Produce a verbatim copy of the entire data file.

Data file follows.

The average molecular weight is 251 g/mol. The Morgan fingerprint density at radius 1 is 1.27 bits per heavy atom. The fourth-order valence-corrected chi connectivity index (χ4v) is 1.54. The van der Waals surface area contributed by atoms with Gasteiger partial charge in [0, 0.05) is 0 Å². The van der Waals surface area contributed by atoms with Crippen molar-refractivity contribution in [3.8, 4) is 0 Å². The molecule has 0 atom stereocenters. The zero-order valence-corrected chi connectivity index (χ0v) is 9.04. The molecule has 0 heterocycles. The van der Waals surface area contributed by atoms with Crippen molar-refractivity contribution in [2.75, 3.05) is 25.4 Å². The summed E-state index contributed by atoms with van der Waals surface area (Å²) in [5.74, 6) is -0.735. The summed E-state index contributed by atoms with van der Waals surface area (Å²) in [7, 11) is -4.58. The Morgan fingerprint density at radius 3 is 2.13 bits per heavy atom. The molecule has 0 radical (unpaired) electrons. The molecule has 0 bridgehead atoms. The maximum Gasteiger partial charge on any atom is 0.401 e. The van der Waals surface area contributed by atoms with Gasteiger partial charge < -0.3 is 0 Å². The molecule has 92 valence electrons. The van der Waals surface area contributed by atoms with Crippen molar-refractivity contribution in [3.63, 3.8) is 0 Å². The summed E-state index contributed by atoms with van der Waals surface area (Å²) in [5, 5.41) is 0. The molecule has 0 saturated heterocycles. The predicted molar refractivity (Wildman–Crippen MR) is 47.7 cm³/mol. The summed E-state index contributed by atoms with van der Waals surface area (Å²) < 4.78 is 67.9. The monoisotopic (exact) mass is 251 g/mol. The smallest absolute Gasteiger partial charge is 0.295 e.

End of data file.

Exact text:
The average molecular weight is 251 g/mol. The Morgan fingerprint density at radius 1 is 1.27 bits per heavy atom. The fourth-order valence-corrected chi connectivity index (χ4v) is 1.54. The van der Waals surface area contributed by atoms with Gasteiger partial charge in [0, 0.05) is 0 Å². The van der Waals surface area contributed by atoms with Crippen molar-refractivity contribution in [3.8, 4) is 0 Å². The molecule has 0 atom stereocenters. The zero-order valence-corrected chi connectivity index (χ0v) is 9.04. The molecule has 0 heterocycles. The van der Waals surface area contributed by atoms with Crippen molar-refractivity contribution in [2.75, 3.05) is 25.4 Å². The summed E-state index contributed by atoms with van der Waals surface area (Å²) in [5.74, 6) is -0.735. The summed E-state index contributed by atoms with van der Waals surface area (Å²) in [7, 11) is -4.58. The Morgan fingerprint density at radius 3 is 2.13 bits per heavy atom. The molecule has 0 radical (unpaired) electrons. The molecule has 0 bridgehead atoms. The maximum Gasteiger partial charge on any atom is 0.401 e. The van der Waals surface area contributed by atoms with Gasteiger partial charge < -0.3 is 0 Å². The molecule has 92 valence electrons. The van der Waals surface area contributed by atoms with Crippen molar-refractivity contribution in [3.63, 3.8) is 0 Å². The summed E-state index contributed by atoms with van der Waals surface area (Å²) in [5, 5.41) is 0. The molecule has 0 saturated heterocycles. The predicted molar refractivity (Wildman–Crippen MR) is 47.7 cm³/mol. The summed E-state index contributed by atoms with van der Waals surface area (Å²) < 4.78 is 67.9. The monoisotopic (exact) mass is 251 g/mol. The smallest absolute Gasteiger partial charge is 0.295 e.